Get involved: send your photos, videos, news & views by texting OXFORD NEWS to 80360 or email us
Fears for sheltered housing in Botley revamp
A COUNCILLOR fears a sheltered housing block in Botley could be demolished to make way for the new cinema and shopping complex.
Doric Properties recently announced proposals to flatten the West Way Shopping Centre and other buildings to pave the way for the new development.
But the developer has not yet said where the new buildings will go, and concerns have been raised about the future of the 60 flats at Field House in West Way.
County councillor for North Hinksey and Wytham Janet Godden said: “I certainly welcome investment in West Way which has for so long been neglected, but many residents want to keep the small independent shops which they value very much, and I support them in that, but all we hear about is a large supermarket.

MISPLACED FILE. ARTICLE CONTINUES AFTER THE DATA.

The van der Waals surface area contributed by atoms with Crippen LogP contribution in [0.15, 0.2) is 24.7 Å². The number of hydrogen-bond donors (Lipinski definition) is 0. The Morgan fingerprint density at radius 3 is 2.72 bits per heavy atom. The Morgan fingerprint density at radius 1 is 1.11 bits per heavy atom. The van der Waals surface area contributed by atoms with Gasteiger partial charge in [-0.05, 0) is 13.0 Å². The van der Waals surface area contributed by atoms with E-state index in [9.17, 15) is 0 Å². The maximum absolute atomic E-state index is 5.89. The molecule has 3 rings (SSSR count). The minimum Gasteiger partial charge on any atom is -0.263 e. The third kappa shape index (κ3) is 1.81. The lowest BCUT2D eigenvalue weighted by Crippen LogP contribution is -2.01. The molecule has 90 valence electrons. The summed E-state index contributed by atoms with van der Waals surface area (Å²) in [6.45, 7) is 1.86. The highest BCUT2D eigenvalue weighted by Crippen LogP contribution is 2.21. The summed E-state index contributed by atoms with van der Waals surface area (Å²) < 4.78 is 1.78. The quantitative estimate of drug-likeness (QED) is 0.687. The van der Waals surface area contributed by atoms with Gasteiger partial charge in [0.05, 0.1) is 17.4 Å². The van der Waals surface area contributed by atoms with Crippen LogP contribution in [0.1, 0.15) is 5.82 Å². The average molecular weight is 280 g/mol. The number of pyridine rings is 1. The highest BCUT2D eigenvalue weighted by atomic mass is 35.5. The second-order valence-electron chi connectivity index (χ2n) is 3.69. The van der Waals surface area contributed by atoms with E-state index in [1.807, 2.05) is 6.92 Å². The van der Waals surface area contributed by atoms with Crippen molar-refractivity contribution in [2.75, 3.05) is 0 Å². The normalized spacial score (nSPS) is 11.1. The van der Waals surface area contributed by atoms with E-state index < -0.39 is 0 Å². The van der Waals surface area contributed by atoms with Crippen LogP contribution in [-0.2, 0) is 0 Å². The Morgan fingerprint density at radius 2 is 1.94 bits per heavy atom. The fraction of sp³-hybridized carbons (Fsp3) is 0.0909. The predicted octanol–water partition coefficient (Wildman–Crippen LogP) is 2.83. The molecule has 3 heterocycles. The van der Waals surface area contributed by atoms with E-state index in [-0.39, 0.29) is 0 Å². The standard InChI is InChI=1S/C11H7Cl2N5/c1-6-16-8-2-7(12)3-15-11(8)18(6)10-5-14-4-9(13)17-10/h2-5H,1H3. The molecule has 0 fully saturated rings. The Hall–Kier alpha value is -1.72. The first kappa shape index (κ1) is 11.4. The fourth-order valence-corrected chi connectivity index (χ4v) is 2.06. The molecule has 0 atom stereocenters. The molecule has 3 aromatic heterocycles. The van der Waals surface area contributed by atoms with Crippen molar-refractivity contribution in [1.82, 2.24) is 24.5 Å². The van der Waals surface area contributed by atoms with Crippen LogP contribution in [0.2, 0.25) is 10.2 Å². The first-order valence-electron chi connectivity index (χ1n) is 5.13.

“With regards to the cinema, it has to go somewhere, and I understand that a large block of sheltered housing in the form of flats for elderly and vulnerable people is to be demolished to make way for the cinema.
“There is a small day service for elderly people which is run by WRVS in that building and I want to make sure alternative plans are made for that.”
Doric spokesman Julian Seymour said it was too early in the planning stages to say where elements of the scheme would be built and what would be demolished.
He said: “Should we need to do something like that we will have talks with the owners of the sheltered housing in question and work out whether we can incorporate them in the scheme or arrange for them to move elsewhere.”
Mrs Godden called for a speedy turnaround on any planning bid, saying residents would not want to wait, and also said the developer should work with the owners of the nearby Seacourt business park.
She added: “Investment is welcome but it’s come out of the blue and there are questions to be answered.”
Field House resident Michael Field, 63, said: “What we can’t understand is why they would want to knock this down. It’s in perfectly good order, the flats are smashing. There is a lot of concern here.”
The block of flats is owned by the Sovereign housing association. Spokesman Roy Probert said the company had not yet been approached by the developer.